17 votes

Easy problems with hard counting versions

A very nice and simple example from Graph Theory is counting the number of Eularian circuits in an undirected graph. The decision version is easy (... and the Seven Bridges of Königsberg problem has ...
Marzio De Biasi's user avatar
17 votes

Easy problems with hard counting versions

One interesting example from number theory is expressing a positive integer as a sum of four squares. This can be done relatively easily in random polynomial time (see my 1986 article with Rabin at ...
Jeffrey Shallit's user avatar
9 votes
Accepted

Easy problems with hard counting versions

Here's a truly excellent example (I may be biased). Given a partially ordered set: a) does it have a linear extension (i.e., a total order compatible with the partial order)? Trivial: All posets ...
Gara Pruesse's user avatar
6 votes

Lower bound on the element distinctness problem

This was also done, independently, by Lubiw and Racz in 1991. See http://www.sciencedirect.com/science/article/pii/089054019190034Y .
Jeffrey Shallit's user avatar
6 votes
Accepted

Lower bound on the element distinctness problem

Such a lower bound for integer inputs is indeed known, and is not just a trivial consequence of the result for the reals: A. C.-C. Yao, Lower Bounds for Algebraic Computation Trees of Functions ...
Joshua Grochow's user avatar
6 votes

Easy problems with hard counting versions

Concerning your second question, problems such as Monotone-2-SAT (deciding of the satisfiability of a CNF-formula having at most 2 positive literals by clause) is completely trivial (you just have to ...
holf's user avatar
  • 2,174
5 votes
Accepted

Complexity of constructing minimum depth decision trees

I think I can see a fairly easy reduction from 3DM. Let $B=\{0^J\}$, i.e., it is a singleton set with the only zero element. The points of $A$ correspond to the points of the 3DM that are to be ...
domotorp's user avatar
  • 13.8k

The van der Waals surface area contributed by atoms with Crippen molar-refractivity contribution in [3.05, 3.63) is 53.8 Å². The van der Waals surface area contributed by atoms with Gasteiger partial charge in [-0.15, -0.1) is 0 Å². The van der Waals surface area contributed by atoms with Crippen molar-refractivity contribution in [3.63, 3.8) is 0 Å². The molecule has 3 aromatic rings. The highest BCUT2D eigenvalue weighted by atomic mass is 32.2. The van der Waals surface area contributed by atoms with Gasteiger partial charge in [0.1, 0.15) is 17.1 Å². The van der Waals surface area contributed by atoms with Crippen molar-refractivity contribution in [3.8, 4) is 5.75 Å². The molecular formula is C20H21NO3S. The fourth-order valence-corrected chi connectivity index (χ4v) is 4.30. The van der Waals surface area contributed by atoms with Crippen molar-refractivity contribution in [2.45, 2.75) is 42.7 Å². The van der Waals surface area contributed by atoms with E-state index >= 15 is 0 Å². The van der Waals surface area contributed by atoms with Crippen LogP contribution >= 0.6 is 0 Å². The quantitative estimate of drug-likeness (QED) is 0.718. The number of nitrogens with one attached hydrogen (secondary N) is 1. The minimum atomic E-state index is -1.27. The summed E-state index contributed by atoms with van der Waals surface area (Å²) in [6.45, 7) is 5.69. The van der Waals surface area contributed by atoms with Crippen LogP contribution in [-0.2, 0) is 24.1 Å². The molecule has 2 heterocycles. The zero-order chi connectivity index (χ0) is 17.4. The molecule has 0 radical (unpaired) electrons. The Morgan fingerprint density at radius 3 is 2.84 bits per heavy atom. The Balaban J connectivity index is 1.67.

5 votes

Easy problems with hard counting versions

From [Kayal, CCC 2009]: Explicitly evaluating annihilating polynomials at some point From the abstract: ``This is the only natural computational problem where determining the existence of an object (...
Daniel Apon's user avatar
  • 6,001
3 votes
Accepted

Minmax vs Maxmin

First of all, there is a lot of information in this related question: Max Min of function less than Min max of function. That said, the source of your problem is a confusion about which choices are ...
Klaus Draeger's user avatar
3 votes

decision tree complexity and query complexity

Chapters-3,4 in book Analysis of Boolean Functions by Ryan O'Donnell might be a good starting point.
Kumar's user avatar
  • 2,014
3 votes

Lower bound for sorting without using a decision tree model

If you are speaking specifically of sorting lists of integers on a multitape TM, then I think the answer is no. For example, comparison-based sorts, when implemented on a TM and sorting integers of ...
Joshua Grochow's user avatar
2 votes

Lower bound for sorting without using a decision tree model

The paper "Sorting and Element Distinctness on One-Way Turing Machines" by Holger Petersen shows a lower bound for sorting on a Turing machine with one work tape and one-way input.
Jan Johannsen's user avatar
2 votes
Accepted

Binary Trees for Nearest Neighbor Search

This essentially can be derived from a compressed quadtree representing approximate Voronoi diagrams. If you want the decision tree to be balanced you have to use a finger tree on the compressed ...
Sariel Har-Peled's user avatar
2 votes
Accepted

Finding the maximum no. of people who get along in a group

Convert your array to a zero-one array where $a_{ij}=1$ if persons $i,j$ get along, else it is zero. Let this be the adjacency matrix of an undirected graph $G$ where the vertices are the persons in ...
kodlu's user avatar
  • 2,070
1 vote
Accepted

If boolean function $f$ is computable by a k-CNF and an l-DNF then it can be computed by a decision tree of depth at most kl

Observe that if a $k$-CNF $\Phi$ is equivalent to an $l$-DNF $\Psi$, then every term of $\Psi$ implies every clause of $\Phi$, i.e., they share a literal. If the Boolean function is not constant, pick ...
Emil Jeřábek's user avatar
1 vote
Accepted

Randomized and deterministic query complexity of symmetric functions

Ok, I found the answer in this survey: http://homepages.cwi.nl/~rdewolf/publ/qc/dectree.pdf The sensitivity $s(f)$ of a (nonconstant) symmetric function $f$ is $s(f) \geq \lceil\frac{n+1}{2}\rceil$. ...
permanganate's user avatar

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